On August 31, the Dali Museum will screen Emilio Estevez’ 2012 flick “The Way,” critically appraised as “clear-eyed drama,” and you have to wonder what a clear-eyed anything has to do with Surrealism.
To experience Surrealism on celluloid, a better choice would have been Dali’s 1929 film “Un Chien Andalou,” full of an eye razored in half, breasts morphed into buttocks, and donkeys dead on pianos. Unconnected scenes like these also hang on Dali Museum’s walls.
Another relevant film would have been the 1986 BBC documentary, “The Definitive Dali,” which makes known the artist’s intentions for his melting clocks (emblems for passing time), dresser drawers (stand-ins for secrets) and ants (insignia for decay).
Or there’s the movie “Dali Dimension: Decoding the Mind of a Genius,” which would help museum visitors understand the artist as a mad scientist with a paintbrush. They could see him reflecting Einstein’s theory that there is a 4th dimension beyond time in his painting “The Disintegration of the Persistence of Memory,” complete with watches liquefying in the deserted stretch of land.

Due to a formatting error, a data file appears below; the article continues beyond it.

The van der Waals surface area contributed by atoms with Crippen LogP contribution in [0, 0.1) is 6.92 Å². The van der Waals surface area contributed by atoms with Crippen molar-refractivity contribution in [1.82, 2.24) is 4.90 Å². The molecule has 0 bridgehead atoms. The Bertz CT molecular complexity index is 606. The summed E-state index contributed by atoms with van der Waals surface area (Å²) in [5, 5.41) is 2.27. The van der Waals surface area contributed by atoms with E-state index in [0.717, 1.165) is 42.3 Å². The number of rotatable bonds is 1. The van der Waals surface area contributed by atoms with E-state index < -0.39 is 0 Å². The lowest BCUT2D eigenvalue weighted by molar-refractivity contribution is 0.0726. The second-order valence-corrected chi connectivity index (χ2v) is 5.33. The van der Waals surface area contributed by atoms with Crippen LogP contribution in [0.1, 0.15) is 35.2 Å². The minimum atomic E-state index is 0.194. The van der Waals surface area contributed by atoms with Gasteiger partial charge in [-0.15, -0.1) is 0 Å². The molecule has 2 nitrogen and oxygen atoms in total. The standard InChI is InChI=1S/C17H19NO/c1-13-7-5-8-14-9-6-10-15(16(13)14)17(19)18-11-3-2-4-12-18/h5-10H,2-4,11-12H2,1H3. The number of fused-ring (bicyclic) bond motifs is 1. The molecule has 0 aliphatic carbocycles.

Dali also pushed the point about the meaningless of time is his “Soft Watch Exploding” (also in the museum collection), by describing the watch hanging on a ledge, melting as usual, but this time with its parts popping out like so much debris. Screening “Dali Dimension: Decoding the Mind of a Genius” would have enriched the viewing of Dali Museum’s art collection way better than Estevez’ “The Way.”
The odd thing is that the museum used to show Dali-relevant movies in a program called “Dali and Beyond Film Series” and ought to consider doing that again.
NOTE: This is my final column for the St. Petersburg Examiner. Readers of this site can find my commentaries each week on the National Examiner site. Here’s the link: http://www.examiner.com/art-critic-in-national/joan-altabe